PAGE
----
The other problem is declining enrollment.  The district has chosen to bridge that gap through out-of-district transfers.

Declining enrollment puts a strain on district dollars separate and distinct from the parcel tax.  Declining enrollment threatens to reduce ADA money coming into the school district and while the district can attempt to shed spending, our previous analysis showed that in general the district could only shed 60 cents on the dollar.

In the end, I think, regardless of the result here, the district needs to worry.  Passage of this parcel tax will of course lock in that funding level with an inflator into the future, but the need for funding is not going to disappear and the willingness of the voters to support the district while it remains strong is really teetering on the brink.  The margins are just that thin.

About The Author

David Greenwald is the founder, editor, and executive director of the Davis Vanguard. He founded the Vanguard in 2006. David Greenwald moved to Davis in 1996 to attend Graduate School at UC Davis in Political Science. He lives in South Davis with his wife Cecilia Escamilla Greenwald and three children.

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  1. Walter Shwe

    One of the reasons this is coming down to the wire is because the opponents of Measure N spread a lot of FUD and misinformation. Another possible reason is that some took passage as a forgone conclusion since similar measures have never failed in Davis. I never take such things for granted.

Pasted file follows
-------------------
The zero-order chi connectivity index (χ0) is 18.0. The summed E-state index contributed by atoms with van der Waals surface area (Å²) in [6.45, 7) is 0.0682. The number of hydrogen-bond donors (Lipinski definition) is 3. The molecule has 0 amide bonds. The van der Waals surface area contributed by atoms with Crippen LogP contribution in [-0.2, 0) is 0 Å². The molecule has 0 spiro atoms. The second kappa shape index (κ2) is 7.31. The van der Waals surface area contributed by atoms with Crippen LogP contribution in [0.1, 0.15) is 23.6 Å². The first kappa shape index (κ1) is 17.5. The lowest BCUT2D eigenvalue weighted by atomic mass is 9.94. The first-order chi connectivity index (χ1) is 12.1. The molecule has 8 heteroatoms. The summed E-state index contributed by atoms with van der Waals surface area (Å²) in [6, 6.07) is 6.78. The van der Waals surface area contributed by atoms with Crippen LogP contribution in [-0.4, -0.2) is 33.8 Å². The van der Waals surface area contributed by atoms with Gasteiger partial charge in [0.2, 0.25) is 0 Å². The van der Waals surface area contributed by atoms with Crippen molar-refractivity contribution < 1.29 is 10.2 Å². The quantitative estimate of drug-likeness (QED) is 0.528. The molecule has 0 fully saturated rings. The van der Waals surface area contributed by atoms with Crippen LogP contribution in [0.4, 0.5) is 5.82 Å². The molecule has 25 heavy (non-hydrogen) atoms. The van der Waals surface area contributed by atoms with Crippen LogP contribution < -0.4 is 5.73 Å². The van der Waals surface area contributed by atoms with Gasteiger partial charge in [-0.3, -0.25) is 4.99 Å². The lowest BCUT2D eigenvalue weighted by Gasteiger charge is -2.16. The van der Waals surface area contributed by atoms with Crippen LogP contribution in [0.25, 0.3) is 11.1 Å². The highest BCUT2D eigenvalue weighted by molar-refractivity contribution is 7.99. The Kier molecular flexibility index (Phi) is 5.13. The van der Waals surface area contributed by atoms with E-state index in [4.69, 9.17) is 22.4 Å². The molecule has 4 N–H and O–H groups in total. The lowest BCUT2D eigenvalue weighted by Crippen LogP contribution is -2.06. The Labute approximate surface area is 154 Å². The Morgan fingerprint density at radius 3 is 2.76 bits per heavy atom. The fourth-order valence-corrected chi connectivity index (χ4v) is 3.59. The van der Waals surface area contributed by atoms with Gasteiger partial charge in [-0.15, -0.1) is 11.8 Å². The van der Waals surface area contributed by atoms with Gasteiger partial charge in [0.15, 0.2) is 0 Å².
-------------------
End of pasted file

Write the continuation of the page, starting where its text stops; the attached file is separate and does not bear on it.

2. Dave Hart

    There were other issues brought in that really had little to do with the issues—and I think Harrington did not understand them well.

    It seems to me that you are unnecessarily charitable when you state Michael Harrington does not understand some of the issues.  It appears to me that he and his anti-tax friends understand all they need to know:  the parcel tax would be levied against every parcel they own.  A parcel tax eats away at the final return on their real estate investments.  What more do they need to know?  Out of district transfers, parents paying school taxes in their home districts that their children don’t attend, etc., is just a way of throwing it all against the wall and hoping as much of it will stick as possible for the disaffected.  The Chaos Crew relies on the absence of a facts-in-context picture that the public can readily understand.